New York

  • March 04, 2024

    JetBlue, Spirit Nix $3.8B Deal After Court Block

    JetBlue Airways said Monday that it has reached an agreement with Spirit Airlines to end their planned $3.8 billion merger, after the U.S. Department of Justice convinced a Massachusetts federal court to block the deal earlier this year.

  • March 04, 2024

    Trump's Former Finance Chief To Plead Guilty To Perjury

    Allen Weisselberg, the longtime former financial chief of Donald Trump's real estate business empire, surrendered Monday morning to the Manhattan district attorney's office and is slated to plead guilty to lying under oath in the New York attorney general's civil fraud trial.

  • March 04, 2024

    Paul Hastings Hires 6-Partner IP Team From Allen & Overy

    Paul Hastings LLP hired a six-partner litigation team from Allen & Overy LLP to boost the firm's intellectual property practice across the country.

  • March 01, 2024

    Google Gets Ad Tech Monopolization MDL Trimmed

    A New York federal judge on Friday threw out a number of claims in sprawling multidistrict litigation over Google's alleged monopoly in digital advertising, although the judge held that Google must continue to face limited claims from publishers and advertisers in several cases.

  • March 01, 2024

    General Mills Hit With False Ad Suit Over Pesticide In Cheerios

    A General Mills Inc. customer filed a proposed class action in New York federal court Thursday, alleging the company's labeling of its Cheerios brand is deceptive because it does not disclose that the cereals could contain dangerous levels of a pesticide that can reduce fertility and harm fetuses.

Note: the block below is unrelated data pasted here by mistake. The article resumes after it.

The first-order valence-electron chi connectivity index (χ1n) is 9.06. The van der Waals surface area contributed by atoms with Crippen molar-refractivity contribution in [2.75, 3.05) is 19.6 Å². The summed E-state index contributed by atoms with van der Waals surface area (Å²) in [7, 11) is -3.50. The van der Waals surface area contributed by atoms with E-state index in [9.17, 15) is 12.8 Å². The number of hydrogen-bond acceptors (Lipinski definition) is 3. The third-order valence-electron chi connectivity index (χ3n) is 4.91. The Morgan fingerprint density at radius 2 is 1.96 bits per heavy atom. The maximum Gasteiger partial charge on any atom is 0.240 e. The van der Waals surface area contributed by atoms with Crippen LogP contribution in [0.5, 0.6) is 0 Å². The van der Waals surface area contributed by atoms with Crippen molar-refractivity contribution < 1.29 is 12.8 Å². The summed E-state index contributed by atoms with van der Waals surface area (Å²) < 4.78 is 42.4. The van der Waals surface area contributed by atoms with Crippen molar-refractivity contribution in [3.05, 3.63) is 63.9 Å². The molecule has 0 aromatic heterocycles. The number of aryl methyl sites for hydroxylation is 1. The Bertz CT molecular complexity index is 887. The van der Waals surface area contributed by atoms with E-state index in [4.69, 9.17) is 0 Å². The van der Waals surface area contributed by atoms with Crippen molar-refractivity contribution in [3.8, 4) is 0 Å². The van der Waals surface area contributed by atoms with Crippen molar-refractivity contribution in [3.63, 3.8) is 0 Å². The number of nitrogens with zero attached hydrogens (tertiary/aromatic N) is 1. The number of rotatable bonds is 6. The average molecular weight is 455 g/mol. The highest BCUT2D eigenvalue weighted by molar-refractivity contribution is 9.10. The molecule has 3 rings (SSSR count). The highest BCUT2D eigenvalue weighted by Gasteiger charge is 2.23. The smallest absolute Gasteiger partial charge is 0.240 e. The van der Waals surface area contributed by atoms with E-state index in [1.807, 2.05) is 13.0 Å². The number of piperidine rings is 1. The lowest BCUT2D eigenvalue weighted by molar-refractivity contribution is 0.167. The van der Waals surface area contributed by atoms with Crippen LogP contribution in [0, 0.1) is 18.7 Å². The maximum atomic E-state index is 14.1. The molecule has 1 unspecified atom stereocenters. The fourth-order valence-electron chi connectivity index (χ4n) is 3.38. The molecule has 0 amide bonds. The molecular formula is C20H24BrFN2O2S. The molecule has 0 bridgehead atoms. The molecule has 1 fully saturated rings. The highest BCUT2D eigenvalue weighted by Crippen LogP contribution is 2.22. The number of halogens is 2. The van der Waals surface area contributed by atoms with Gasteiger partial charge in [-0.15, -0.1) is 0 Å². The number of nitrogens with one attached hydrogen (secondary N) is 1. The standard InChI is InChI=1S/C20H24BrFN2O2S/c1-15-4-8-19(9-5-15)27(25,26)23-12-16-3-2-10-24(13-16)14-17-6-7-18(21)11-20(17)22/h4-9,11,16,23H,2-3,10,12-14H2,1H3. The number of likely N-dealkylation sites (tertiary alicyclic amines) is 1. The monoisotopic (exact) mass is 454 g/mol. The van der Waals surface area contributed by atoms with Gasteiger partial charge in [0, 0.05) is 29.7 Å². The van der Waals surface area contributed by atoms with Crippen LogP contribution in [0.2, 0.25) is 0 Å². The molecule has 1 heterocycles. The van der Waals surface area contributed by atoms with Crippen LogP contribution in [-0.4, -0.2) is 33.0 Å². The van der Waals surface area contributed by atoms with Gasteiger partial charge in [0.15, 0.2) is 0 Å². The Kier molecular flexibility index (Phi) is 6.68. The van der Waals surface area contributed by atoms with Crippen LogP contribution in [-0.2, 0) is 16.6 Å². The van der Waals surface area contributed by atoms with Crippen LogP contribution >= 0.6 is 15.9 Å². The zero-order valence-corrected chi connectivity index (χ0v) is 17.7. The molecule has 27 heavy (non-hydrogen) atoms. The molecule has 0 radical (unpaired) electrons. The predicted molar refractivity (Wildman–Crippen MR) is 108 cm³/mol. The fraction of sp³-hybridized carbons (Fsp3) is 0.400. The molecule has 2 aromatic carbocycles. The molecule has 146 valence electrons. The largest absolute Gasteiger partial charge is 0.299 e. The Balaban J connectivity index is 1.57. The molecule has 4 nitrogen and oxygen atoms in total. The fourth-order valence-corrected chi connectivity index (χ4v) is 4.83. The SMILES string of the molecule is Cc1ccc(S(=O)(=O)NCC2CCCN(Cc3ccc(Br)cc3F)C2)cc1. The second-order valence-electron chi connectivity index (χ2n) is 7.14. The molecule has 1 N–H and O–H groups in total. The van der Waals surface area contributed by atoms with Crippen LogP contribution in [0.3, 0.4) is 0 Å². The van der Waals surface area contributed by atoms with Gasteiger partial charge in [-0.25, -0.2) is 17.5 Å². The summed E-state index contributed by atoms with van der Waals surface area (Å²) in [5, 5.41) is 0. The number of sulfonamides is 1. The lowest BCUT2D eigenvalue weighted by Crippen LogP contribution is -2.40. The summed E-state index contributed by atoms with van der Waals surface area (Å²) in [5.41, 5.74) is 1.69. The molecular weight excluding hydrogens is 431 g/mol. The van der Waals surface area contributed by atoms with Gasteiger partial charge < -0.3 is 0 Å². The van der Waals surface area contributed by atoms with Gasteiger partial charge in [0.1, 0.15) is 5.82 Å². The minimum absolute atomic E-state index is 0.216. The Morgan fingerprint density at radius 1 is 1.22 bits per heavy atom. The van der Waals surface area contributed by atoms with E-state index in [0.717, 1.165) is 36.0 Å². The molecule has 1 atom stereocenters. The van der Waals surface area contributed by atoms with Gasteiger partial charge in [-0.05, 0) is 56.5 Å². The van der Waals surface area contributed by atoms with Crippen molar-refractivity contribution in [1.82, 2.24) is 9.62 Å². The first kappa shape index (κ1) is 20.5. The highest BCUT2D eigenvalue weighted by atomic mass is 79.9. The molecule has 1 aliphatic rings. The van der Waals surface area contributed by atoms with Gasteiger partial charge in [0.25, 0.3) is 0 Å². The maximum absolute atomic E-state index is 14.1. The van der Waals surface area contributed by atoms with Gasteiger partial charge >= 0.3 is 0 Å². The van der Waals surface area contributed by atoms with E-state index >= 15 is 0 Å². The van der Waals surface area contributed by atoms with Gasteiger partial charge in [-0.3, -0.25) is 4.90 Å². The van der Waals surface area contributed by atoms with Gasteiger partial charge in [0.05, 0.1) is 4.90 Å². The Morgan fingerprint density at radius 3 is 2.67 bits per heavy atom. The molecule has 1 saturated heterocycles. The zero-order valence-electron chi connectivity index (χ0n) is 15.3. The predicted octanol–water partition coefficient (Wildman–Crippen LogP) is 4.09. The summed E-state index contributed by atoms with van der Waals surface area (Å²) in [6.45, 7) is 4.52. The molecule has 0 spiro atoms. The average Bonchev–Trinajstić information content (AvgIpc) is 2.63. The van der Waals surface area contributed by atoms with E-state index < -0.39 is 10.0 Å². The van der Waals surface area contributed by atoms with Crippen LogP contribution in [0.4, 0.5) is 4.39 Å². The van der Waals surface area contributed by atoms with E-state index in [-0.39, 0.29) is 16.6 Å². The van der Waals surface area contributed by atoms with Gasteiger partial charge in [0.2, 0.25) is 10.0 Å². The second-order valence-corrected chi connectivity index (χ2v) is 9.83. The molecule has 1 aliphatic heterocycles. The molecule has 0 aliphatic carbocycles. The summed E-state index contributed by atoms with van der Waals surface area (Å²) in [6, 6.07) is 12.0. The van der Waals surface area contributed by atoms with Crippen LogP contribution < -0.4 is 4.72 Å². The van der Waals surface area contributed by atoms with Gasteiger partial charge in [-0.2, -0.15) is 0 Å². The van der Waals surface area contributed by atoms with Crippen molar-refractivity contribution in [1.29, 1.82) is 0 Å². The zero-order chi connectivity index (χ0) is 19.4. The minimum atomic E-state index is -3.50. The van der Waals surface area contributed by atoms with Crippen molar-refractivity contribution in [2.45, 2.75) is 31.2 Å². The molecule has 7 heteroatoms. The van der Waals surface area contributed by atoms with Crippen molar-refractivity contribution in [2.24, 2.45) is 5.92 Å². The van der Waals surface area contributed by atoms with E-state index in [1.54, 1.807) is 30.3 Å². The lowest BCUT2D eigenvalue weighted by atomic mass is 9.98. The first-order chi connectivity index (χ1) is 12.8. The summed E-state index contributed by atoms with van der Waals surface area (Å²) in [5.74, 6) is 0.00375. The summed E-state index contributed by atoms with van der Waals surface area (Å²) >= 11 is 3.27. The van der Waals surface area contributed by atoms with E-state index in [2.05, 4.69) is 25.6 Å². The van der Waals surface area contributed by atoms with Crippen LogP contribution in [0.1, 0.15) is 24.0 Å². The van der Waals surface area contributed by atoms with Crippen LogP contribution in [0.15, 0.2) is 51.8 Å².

• March 01, 2024

    2nd Circ. Won't Revive Ex-Barclays Exec's Whistleblower Suit

    The Second Circuit on Friday affirmed a lower court's decision to toss a whistleblower suit from a former Barclays executive, finding that he didn't sufficiently back up his allegations of retaliation under the Sarbanes-Oxley Act.

  • March 01, 2024

    NY Judge Tosses $6.4B BMS Investor Action For Good

    Celgene Corp. investors could not convince a New York federal judge that Bristol-Myers Squibb Co. was intentionally trying to flout securities law by delaying the U.S. Food and Drug Administration's approval of a cancer treatment in order to avoid giving them a $6.4 billion payout. 

  • March 01, 2024

    Diddy Accuser Can't Continue Anonymously, NY Judge Rules

    A woman who anonymously sued Sean "Diddy" Combs must reveal her identity as she continues to litigate her claims that the rapper and his record label's longtime president trafficked and raped her when she was a teenager, a New York federal judge has ruled.

  • March 01, 2024

    McCarter & English Denied $1M Fee Bid In Celsius Ch. 11

    A New York bankruptcy judge has granted requests by a number of creditor groups in the Celsius Network Chapter 11 case for fees and expenses but denied a $1 million request by a borrower group represented by McCarter & English, saying it had failed to make a substantial contribution to the case.

  • March 01, 2024

    Harvard Grad Conned Alums In $3M Scheme, NY AG Says

    A Harvard Business School graduate suspected of swindling nearly $3 million from his fellow alum — one of whom reportedly took his own life after losing $100,000 — has been ordered by a New York state court judge to stop soliciting investors in what investigators called a classic Ponzi scheme.

  • March 01, 2024

    MediaMath Floats Ch. 11 Dismissal After $22M Sale Of Assets

    Bankrupt adtech company MediaMath Holdings Inc. asked a Delaware bankruptcy judge to end its Chapter 11 case and allow it to dissolve, because it's sold off basically all it had for $22 million and there's nothing left to reorganize.